A new spam email campaign has emerged as a conduit for a previously undocumented malware loader that enables the attackers to gain an initial foothold into enterprise networks and drop malicious payloads on compromised systems.
"These infections are also used to facilitate the delivery of additional malware such as Qakbot and Cobalt Strike, two of the most common threats regularly observed targeting organizations around the world," said researchers with Cisco Talos in a technical write-up.
The malspam campaign is believed to have commenced in mid-September 2021 via laced Microsoft Office documents that, when opened, triggers an infection chain that leads to the machines getting infected with a malware dubbed SQUIRRELWAFFLE.
Mirroring a technique that's consistent with other phishing attacks of this kind, the latest operation leverages stolen email threads to give it a veil of legitimacy and trick unsuspecting users into opening the attachments.
What's more, the language employed in the reply messages matches the language used in the original email thread, demonstrating a case of dynamic localization put in place to increase the likelihood of success of the campaign. The top five languages used to deliver the loader are English (76%), followed by French (10%), German (7%), Dutch (4%), and Polish (3%).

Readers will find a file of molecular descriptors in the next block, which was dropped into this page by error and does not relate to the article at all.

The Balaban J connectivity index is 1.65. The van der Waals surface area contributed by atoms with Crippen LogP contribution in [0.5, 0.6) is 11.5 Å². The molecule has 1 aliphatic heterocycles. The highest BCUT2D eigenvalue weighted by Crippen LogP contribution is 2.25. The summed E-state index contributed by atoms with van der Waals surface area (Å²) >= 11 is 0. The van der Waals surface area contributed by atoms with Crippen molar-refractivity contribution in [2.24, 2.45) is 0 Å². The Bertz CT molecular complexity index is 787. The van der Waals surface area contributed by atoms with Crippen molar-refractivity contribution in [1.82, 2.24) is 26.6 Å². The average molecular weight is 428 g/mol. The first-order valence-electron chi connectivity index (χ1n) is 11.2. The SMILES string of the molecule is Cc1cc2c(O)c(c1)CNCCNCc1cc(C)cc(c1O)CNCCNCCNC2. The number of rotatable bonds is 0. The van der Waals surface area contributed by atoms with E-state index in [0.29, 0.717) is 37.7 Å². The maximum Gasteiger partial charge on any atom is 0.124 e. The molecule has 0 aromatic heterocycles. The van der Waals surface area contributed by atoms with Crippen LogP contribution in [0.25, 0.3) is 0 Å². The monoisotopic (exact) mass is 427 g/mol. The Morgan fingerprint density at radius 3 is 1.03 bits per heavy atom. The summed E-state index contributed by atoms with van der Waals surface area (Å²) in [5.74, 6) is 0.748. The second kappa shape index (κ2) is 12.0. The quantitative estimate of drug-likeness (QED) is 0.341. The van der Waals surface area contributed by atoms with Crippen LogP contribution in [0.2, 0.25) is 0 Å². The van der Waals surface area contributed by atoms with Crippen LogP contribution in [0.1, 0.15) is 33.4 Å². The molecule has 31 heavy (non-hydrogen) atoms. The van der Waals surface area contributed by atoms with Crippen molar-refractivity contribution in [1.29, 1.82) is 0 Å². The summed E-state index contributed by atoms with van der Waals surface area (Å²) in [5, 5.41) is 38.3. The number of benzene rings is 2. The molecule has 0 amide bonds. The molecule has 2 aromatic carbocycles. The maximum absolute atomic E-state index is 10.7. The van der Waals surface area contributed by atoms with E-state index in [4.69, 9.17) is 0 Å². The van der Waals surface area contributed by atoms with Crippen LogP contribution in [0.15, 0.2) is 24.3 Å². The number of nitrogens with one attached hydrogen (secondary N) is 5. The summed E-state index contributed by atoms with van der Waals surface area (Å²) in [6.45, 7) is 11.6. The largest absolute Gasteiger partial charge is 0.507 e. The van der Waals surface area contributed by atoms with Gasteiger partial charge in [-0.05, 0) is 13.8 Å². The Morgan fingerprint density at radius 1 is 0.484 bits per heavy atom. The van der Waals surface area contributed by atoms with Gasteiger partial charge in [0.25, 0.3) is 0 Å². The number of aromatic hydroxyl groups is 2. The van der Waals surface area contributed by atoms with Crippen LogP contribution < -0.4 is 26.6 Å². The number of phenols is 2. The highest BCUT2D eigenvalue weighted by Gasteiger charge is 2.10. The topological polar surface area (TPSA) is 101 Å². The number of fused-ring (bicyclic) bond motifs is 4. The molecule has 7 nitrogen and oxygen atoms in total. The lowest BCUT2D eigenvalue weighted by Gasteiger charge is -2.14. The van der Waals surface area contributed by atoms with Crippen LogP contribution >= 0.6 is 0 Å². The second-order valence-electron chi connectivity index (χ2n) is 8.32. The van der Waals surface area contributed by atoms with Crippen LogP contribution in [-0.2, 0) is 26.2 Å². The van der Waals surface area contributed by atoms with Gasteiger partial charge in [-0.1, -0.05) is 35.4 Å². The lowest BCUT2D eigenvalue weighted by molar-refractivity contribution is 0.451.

Email distribution volumes capitalizing on the new threat peaked around September 26, based on data compiled by the cybersecurity firm.
While previously compromised web servers, primarily running versions of the WordPress content management system (CMS), function as the malware distribution infrastructure, an interesting technique observed is the use of "antibot" scripts to block web requests that originate from IP addresses not belonging to victims but rather automated analysis platforms and security research organizations.
The malware loader, besides deploying Qakbot and the infamous penetration testing tool Cobalt Strike on the infected endpoints, also establishes communications with a remote attacker-controlled server to retrieve secondary payloads, making it a potent multi-purpose utility.
"After the Emotet botnet takedown earlier this year, criminal threat actors are filling that void," Zscaler noted in an analysis of the same malware last month. "SQUIRRELWAFFLE appears to be a new loader taking advantage of this gap. It is not yet clear if SQUIRRELWAFFLE is developed and distributed by a known threat actor or a new group. However, similar distribution techniques were previously used by Emotet."